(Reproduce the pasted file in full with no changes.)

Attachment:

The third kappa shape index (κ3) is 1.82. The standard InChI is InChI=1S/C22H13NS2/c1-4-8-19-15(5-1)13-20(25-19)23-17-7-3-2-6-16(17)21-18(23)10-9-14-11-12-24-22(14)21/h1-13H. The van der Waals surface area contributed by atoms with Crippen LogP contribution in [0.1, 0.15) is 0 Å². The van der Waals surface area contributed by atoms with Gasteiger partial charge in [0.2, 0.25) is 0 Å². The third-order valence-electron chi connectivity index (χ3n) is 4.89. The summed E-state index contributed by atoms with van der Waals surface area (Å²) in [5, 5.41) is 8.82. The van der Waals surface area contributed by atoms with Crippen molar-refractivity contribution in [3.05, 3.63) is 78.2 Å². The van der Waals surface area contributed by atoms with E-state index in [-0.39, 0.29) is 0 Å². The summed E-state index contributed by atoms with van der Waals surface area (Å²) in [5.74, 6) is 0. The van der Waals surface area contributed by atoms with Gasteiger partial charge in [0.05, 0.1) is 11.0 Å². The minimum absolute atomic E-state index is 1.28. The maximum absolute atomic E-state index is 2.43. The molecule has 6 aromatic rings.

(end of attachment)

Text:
The third kappa shape index (κ3) is 1.82. The standard InChI is InChI=1S/C22H13NS2/c1-4-8-19-15(5-1)13-20(25-19)23-17-7-3-2-6-16(17)21-18(23)10-9-14-11-12-24-22(14)21/h1-13H. The van der Waals surface area contributed by atoms with Crippen LogP contribution in [0.1, 0.15) is 0 Å². The van der Waals surface area contributed by atoms with Gasteiger partial charge in [0.2, 0.25) is 0 Å². The third-order valence-electron chi connectivity index (χ3n) is 4.89. The summed E-state index contributed by atoms with van der Waals surface area (Å²) in [5, 5.41) is 8.82. The van der Waals surface area contributed by atoms with Crippen molar-refractivity contribution in [3.05, 3.63) is 78.2 Å². The van der Waals surface area contributed by atoms with E-state index in [-0.39, 0.29) is 0 Å². The summed E-state index contributed by atoms with van der Waals surface area (Å²) in [5.74, 6) is 0. The van der Waals surface area contributed by atoms with Gasteiger partial charge in [0.05, 0.1) is 11.0 Å². The minimum absolute atomic E-state index is 1.28. The maximum absolute atomic E-state index is 2.43. The molecule has 6 aromatic rings.